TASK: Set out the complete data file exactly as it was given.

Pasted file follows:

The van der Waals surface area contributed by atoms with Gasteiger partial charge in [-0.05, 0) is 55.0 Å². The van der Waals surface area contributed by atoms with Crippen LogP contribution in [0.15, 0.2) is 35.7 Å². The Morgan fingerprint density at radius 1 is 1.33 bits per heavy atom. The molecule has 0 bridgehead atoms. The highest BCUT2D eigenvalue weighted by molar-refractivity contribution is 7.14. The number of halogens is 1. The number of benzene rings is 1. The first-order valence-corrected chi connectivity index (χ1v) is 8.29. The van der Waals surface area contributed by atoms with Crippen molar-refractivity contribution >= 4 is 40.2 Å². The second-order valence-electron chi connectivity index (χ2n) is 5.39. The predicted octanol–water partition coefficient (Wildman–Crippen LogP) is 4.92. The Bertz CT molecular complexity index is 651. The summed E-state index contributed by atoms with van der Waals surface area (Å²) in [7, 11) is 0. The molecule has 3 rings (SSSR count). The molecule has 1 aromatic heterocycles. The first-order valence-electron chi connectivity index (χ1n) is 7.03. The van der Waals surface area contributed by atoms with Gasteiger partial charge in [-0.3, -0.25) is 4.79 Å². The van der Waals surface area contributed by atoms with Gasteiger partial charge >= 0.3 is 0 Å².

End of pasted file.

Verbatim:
The van der Waals surface area contributed by atoms with Gasteiger partial charge in [-0.05, 0) is 55.0 Å². The van der Waals surface area contributed by atoms with Crippen LogP contribution in [0.15, 0.2) is 35.7 Å². The Morgan fingerprint density at radius 1 is 1.33 bits per heavy atom. The molecule has 0 bridgehead atoms. The highest BCUT2D eigenvalue weighted by molar-refractivity contribution is 7.14. The number of halogens is 1. The number of benzene rings is 1. The first-order valence-corrected chi connectivity index (χ1v) is 8.29. The van der Waals surface area contributed by atoms with Crippen molar-refractivity contribution >= 4 is 40.2 Å². The second-order valence-electron chi connectivity index (χ2n) is 5.39. The predicted octanol–water partition coefficient (Wildman–Crippen LogP) is 4.92. The Bertz CT molecular complexity index is 651. The summed E-state index contributed by atoms with van der Waals surface area (Å²) in [7, 11) is 0. The molecule has 3 rings (SSSR count). The molecule has 1 aromatic heterocycles. The first-order valence-electron chi connectivity index (χ1n) is 7.03. The van der Waals surface area contributed by atoms with Gasteiger partial charge in [-0.3, -0.25) is 4.79 Å². The van der Waals surface area contributed by atoms with Gasteiger partial charge >= 0.3 is 0 Å².